While noting that the attacks on the Christian community are unacceptable, van der Zyl questioned the causes of a decline in the Christian community, noting that there are “more complex reasons than those mentioned in the article. , who seem to attribute this decline to the Jewish settlers and the barrier built to stop the wave of terrorist attacks of the Second Intifada.

Last week’s statement, released by the Diocese of Jerusalem on behalf of the patriarchs and church leaders of Jerusalem, warned of the “current threat to the Christian presence in the Holy Land.”

While acknowledging “with gratitude the declared commitment of the Israeli government to maintain a safe and secure home for Christians in the Holy Land,” the statement went on to lament that “radical groups” are acquiring property in the Christian Quarter “in the Holy Land”. aim of diminishing the Christian presence.

Such groups, according to the statement, “often use underhand dealings and intimidation tactics to evict residents from their homes,” diminishing the Christian presence and disrupting pilgrimage routes between Bethlehem and Jerusalem.

The statement noted the benefits Christian pilgrims bring to Israel, citing a report from the University of Birmingham that said it brings in $ 3 billion to the economy.

Church leaders have called for an “urgent dialogue” with authorities “in Israel, Palestine and Jordan,” who they said have declared their commitment to protect religious freedom.

They said the talks should focus on the “challenges presented by radical groups” in Jerusalem and on the creation of a “special Christian cultural and heritage area to safeguard the integrity of the Christian Quarter of the Old City of Jerusalem” .

Welby tweeted the “unprecedented statement” and urged his supporters to “read their hearts while weeping”.

Burned wooden crosses and a fire extinguisher on May 26, 2014, after arsonists set fire to a Catholic church at a disputed site in Jerusalem, during a visit by Pope Francis. (AFP / Thomas Coe)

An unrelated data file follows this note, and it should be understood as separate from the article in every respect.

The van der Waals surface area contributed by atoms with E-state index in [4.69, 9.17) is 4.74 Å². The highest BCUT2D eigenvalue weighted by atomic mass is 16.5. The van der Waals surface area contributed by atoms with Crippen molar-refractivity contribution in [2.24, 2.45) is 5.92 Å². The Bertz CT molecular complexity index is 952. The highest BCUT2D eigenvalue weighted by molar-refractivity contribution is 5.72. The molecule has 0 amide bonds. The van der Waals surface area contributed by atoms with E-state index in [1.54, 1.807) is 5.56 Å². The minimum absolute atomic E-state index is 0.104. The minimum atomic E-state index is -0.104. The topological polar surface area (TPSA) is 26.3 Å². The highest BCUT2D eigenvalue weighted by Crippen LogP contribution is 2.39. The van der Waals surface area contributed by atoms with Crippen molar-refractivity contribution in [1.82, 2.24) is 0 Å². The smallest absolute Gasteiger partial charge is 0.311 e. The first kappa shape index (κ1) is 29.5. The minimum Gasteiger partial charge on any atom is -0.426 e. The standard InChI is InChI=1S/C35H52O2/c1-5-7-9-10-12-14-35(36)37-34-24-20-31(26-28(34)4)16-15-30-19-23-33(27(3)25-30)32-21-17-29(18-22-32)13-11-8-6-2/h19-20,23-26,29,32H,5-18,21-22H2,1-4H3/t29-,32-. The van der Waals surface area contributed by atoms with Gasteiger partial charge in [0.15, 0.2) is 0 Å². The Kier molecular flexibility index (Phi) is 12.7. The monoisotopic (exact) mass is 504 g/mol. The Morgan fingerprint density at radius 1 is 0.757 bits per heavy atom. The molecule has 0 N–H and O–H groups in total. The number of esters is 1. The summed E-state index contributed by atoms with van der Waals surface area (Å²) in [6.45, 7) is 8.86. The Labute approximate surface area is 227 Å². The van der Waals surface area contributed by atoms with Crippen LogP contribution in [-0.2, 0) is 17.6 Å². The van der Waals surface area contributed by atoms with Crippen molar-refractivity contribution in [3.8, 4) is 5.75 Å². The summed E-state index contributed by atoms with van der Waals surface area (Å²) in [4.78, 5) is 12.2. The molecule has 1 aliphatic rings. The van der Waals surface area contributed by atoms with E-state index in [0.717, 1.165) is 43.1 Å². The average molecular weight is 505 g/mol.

The Vatican News reported on Wednesday that Christian organizations around the world responded to the statement with messages of support.

The World Council of Churches, representing 349 churches, provided support, with Acting General Secretary Reverend Ioan Sauca saying in a statement that Christians in the Holy Land should be “respected and valued as a part of both heritage and the future of the region. “

Churches for Middle East Peace, a United States-based advocacy group, also released a statement highlighting the importance of Christian communities in the Holy Land, Vatican News reported.

Although neither Patton nor the statement from Church leaders mentioned it by name, Ateret Cohanim is a religious-Zionist organization that works to populate the Old City and other areas of East Jerusalem with Jewish residents by buying properties to non-Jewish owners.

Meanwhile, extremist Jewish activists have for years vandalized Christian sites in Jerusalem and other parts of Israel, including hate graffiti and arson. Extremists also target Palestinians.

Israel took East Jerusalem from Jordan in the Six Day War in 1967 and then extended sovereignty over it, a move never recognized by the international community. He now considers all of Jerusalem as his capital, citing the Jewish historical and biblical connection there.

Times of Israel staff and agencies contributed to this report.